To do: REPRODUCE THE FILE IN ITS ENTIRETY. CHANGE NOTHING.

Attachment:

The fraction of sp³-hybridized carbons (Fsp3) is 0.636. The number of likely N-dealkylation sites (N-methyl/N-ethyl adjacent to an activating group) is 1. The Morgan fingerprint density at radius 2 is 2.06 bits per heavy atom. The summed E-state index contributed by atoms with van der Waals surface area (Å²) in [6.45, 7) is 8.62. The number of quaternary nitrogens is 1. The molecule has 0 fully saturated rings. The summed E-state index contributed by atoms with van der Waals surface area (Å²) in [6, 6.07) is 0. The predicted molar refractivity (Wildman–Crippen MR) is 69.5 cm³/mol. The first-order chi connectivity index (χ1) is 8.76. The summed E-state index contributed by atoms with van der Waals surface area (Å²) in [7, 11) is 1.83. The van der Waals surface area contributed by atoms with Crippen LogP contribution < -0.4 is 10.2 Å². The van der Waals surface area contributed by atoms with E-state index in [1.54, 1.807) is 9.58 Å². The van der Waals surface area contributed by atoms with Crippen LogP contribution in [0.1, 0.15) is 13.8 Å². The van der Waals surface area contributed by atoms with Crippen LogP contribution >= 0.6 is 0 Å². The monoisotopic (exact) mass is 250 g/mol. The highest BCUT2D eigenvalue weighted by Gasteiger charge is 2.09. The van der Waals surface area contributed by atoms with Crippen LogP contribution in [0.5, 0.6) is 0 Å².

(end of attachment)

The fraction of sp³-hybridized carbons (Fsp3) is 0.636. The number of likely N-dealkylation sites (N-methyl/N-ethyl adjacent to an activating group) is 1. The Morgan fingerprint density at radius 2 is 2.06 bits per heavy atom. The summed E-state index contributed by atoms with van der Waals surface area (Å²) in [6.45, 7) is 8.62. The number of quaternary nitrogens is 1. The molecule has 0 fully saturated rings. The summed E-state index contributed by atoms with van der Waals surface area (Å²) in [6, 6.07) is 0. The predicted molar refractivity (Wildman–Crippen MR) is 69.5 cm³/mol. The first-order chi connectivity index (χ1) is 8.76. The summed E-state index contributed by atoms with van der Waals surface area (Å²) in [7, 11) is 1.83. The van der Waals surface area contributed by atoms with Crippen LogP contribution < -0.4 is 10.2 Å². The van der Waals surface area contributed by atoms with E-state index in [1.54, 1.807) is 9.58 Å². The van der Waals surface area contributed by atoms with Crippen LogP contribution in [0.1, 0.15) is 13.8 Å². The van der Waals surface area contributed by atoms with Crippen LogP contribution >= 0.6 is 0 Å². The monoisotopic (exact) mass is 250 g/mol. The highest BCUT2D eigenvalue weighted by Gasteiger charge is 2.09. The van der Waals surface area contributed by atoms with Crippen LogP contribution in [0.5, 0.6) is 0 Å².